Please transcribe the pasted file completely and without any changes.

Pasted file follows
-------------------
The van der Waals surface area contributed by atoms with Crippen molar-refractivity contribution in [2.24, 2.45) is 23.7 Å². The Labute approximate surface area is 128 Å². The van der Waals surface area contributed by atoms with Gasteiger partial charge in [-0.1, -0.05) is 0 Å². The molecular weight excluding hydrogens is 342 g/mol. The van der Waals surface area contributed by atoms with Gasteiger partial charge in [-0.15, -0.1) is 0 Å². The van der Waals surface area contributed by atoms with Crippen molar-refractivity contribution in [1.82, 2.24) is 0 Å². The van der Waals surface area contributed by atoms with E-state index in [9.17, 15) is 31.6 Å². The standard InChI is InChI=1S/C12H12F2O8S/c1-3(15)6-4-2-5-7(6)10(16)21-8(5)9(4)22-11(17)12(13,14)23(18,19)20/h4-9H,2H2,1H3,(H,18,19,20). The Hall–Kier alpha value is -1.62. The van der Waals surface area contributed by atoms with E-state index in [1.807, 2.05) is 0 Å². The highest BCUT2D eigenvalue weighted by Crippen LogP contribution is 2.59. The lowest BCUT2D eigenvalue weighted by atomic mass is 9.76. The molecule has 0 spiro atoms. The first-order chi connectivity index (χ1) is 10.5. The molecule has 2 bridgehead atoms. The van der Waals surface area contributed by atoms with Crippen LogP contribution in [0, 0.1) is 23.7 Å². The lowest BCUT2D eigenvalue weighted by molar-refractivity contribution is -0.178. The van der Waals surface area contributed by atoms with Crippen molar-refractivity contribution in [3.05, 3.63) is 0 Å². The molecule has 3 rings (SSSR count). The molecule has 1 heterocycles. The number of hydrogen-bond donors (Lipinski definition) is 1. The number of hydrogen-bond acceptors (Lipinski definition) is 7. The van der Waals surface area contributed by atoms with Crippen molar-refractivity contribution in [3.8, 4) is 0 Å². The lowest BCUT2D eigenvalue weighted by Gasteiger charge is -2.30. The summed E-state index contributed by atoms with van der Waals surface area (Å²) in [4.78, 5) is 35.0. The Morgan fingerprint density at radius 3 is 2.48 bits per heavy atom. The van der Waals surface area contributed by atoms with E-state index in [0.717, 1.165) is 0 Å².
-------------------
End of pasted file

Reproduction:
The van der Waals surface area contributed by atoms with Crippen molar-refractivity contribution in [2.24, 2.45) is 23.7 Å². The Labute approximate surface area is 128 Å². The van der Waals surface area contributed by atoms with Gasteiger partial charge in [-0.1, -0.05) is 0 Å². The molecular weight excluding hydrogens is 342 g/mol. The van der Waals surface area contributed by atoms with Gasteiger partial charge in [-0.15, -0.1) is 0 Å². The van der Waals surface area contributed by atoms with Crippen molar-refractivity contribution in [1.82, 2.24) is 0 Å². The van der Waals surface area contributed by atoms with E-state index in [9.17, 15) is 31.6 Å². The standard InChI is InChI=1S/C12H12F2O8S/c1-3(15)6-4-2-5-7(6)10(16)21-8(5)9(4)22-11(17)12(13,14)23(18,19)20/h4-9H,2H2,1H3,(H,18,19,20). The Hall–Kier alpha value is -1.62. The van der Waals surface area contributed by atoms with E-state index in [1.807, 2.05) is 0 Å². The highest BCUT2D eigenvalue weighted by Crippen LogP contribution is 2.59. The lowest BCUT2D eigenvalue weighted by atomic mass is 9.76. The molecule has 0 spiro atoms. The first-order chi connectivity index (χ1) is 10.5. The molecule has 2 bridgehead atoms. The van der Waals surface area contributed by atoms with Crippen LogP contribution in [0, 0.1) is 23.7 Å². The lowest BCUT2D eigenvalue weighted by molar-refractivity contribution is -0.178. The van der Waals surface area contributed by atoms with Crippen molar-refractivity contribution in [3.05, 3.63) is 0 Å². The molecule has 3 rings (SSSR count). The molecule has 1 heterocycles. The number of hydrogen-bond donors (Lipinski definition) is 1. The number of hydrogen-bond acceptors (Lipinski definition) is 7. The van der Waals surface area contributed by atoms with Crippen molar-refractivity contribution in [3.8, 4) is 0 Å². The lowest BCUT2D eigenvalue weighted by Gasteiger charge is -2.30. The summed E-state index contributed by atoms with van der Waals surface area (Å²) in [4.78, 5) is 35.0. The Morgan fingerprint density at radius 3 is 2.48 bits per heavy atom. The van der Waals surface area contributed by atoms with E-state index in [0.717, 1.165) is 0 Å².